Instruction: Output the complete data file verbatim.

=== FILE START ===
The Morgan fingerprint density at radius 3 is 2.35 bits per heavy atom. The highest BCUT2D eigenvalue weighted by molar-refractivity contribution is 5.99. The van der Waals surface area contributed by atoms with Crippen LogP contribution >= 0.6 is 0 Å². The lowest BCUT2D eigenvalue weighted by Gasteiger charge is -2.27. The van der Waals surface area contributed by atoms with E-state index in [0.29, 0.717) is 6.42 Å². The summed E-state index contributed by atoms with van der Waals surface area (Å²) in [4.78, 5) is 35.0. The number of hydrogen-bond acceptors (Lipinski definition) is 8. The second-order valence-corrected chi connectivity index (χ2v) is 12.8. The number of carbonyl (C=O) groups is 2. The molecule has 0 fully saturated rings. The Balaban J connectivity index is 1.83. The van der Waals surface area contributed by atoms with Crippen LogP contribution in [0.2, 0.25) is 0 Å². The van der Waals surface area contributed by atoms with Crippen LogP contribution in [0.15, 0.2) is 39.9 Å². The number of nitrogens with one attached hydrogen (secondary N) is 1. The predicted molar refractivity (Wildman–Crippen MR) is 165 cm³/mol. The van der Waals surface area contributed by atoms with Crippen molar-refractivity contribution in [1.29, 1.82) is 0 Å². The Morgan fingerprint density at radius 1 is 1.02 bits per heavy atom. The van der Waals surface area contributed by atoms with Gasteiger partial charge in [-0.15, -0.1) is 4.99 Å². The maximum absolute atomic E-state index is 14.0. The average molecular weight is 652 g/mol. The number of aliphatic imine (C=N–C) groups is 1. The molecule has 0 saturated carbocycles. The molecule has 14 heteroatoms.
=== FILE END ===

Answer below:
The Morgan fingerprint density at radius 3 is 2.35 bits per heavy atom. The highest BCUT2D eigenvalue weighted by molar-refractivity contribution is 5.99. The van der Waals surface area contributed by atoms with Crippen LogP contribution >= 0.6 is 0 Å². The lowest BCUT2D eigenvalue weighted by Gasteiger charge is -2.27. The van der Waals surface area contributed by atoms with E-state index in [0.29, 0.717) is 6.42 Å². The summed E-state index contributed by atoms with van der Waals surface area (Å²) in [4.78, 5) is 35.0. The number of hydrogen-bond acceptors (Lipinski definition) is 8. The second-order valence-corrected chi connectivity index (χ2v) is 12.8. The number of carbonyl (C=O) groups is 2. The molecule has 0 fully saturated rings. The Balaban J connectivity index is 1.83. The van der Waals surface area contributed by atoms with Crippen LogP contribution in [0.2, 0.25) is 0 Å². The van der Waals surface area contributed by atoms with Crippen LogP contribution in [0.15, 0.2) is 39.9 Å². The number of nitrogens with one attached hydrogen (secondary N) is 1. The predicted molar refractivity (Wildman–Crippen MR) is 165 cm³/mol. The van der Waals surface area contributed by atoms with Crippen molar-refractivity contribution in [1.29, 1.82) is 0 Å². The Morgan fingerprint density at radius 1 is 1.02 bits per heavy atom. The van der Waals surface area contributed by atoms with Gasteiger partial charge in [-0.15, -0.1) is 4.99 Å². The maximum absolute atomic E-state index is 14.0. The average molecular weight is 652 g/mol. The number of aliphatic imine (C=N–C) groups is 1. The molecule has 0 saturated carbocycles. The molecule has 14 heteroatoms.